This chapter focuses on early portraits of American revolutionary leaders that circulated in Europe. The portraits are discussed in the wider context of eighteenth-century visualizations of power and compared with aristocratic portraiture of the time. While depictions of monarchs and princes often reflected Enlightenment ideals, portraits of revolutionaries also drew on existing elite iconography. The chapter argues that, in the course of a transcontinental media exchange, visual concepts of leadership approximated each other and were shared beyond political frontlines. The rise of national identities and active citizenship, for instance, shaped the political iconography of monarchical and republican government systems alike.
In the early 1570s, Frans Hogenberg published his first series of broadsheets covering events of what would come to be known as the Dutch Revolt. Because Hogenberg’s images were widely disseminated when produced, they have been used to account for the nature of the conflict, becoming, in our own times, a part of the collective memory of the revolt. This chapter focuses on how Hogenberg’s first print series represented the beginning of the revolt and raises questions about how his visual reports explained the conflict. It explores the political message the prints conveyed and asks what was being addressed in the eyes of the contemporary audience of these compositions.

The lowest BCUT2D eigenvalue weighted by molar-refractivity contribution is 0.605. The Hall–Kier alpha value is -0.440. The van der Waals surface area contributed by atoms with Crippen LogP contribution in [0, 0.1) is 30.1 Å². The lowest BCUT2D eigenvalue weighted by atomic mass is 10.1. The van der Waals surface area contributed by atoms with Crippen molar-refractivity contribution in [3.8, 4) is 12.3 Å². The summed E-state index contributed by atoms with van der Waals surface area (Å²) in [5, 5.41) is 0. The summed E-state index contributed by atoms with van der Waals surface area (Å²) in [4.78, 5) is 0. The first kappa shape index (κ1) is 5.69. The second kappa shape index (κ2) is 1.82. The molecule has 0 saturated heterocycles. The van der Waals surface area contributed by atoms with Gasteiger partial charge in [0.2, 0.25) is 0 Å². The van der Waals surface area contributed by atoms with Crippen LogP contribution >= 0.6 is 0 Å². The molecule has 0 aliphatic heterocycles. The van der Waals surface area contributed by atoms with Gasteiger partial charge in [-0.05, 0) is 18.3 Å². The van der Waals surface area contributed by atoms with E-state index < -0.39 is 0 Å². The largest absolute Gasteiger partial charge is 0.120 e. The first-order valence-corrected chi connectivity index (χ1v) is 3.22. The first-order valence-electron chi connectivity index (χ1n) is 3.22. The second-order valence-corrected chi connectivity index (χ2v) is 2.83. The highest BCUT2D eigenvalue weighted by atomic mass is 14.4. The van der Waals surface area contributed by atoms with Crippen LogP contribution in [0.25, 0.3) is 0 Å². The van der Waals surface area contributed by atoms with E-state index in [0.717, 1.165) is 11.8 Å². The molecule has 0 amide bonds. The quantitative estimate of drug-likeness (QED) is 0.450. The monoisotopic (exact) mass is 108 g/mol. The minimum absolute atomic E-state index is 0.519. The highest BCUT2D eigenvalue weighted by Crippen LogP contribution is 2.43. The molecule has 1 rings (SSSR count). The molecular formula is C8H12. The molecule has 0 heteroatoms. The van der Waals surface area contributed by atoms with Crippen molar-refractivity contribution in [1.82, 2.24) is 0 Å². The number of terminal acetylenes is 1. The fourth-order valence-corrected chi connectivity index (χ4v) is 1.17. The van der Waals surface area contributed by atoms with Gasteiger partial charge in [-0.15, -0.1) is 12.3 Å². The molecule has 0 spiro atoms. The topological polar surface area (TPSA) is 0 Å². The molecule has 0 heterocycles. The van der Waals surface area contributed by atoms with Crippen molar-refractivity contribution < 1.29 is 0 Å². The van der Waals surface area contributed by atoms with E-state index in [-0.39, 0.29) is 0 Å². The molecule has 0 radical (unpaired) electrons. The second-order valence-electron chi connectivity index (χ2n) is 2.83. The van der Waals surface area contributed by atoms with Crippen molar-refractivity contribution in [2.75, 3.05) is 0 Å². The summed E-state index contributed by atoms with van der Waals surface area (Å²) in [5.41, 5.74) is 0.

The peasant war of 1626 in Upper Austria was one of the three peaks of popular resistance against the Habsburg Counter-Reformation. This chapter focuses on the iconography of the revolt. Practically all printed accounts, both visual and textual, were published beyond the Habsburg territories. Nevertheless, these prints largely shaped the image of a “peasant war.” The chapter also highlights the commemorative iconography that emerged after the violent repression of the uprising, an iconography that countered the government’s policy of damnatio memoriae.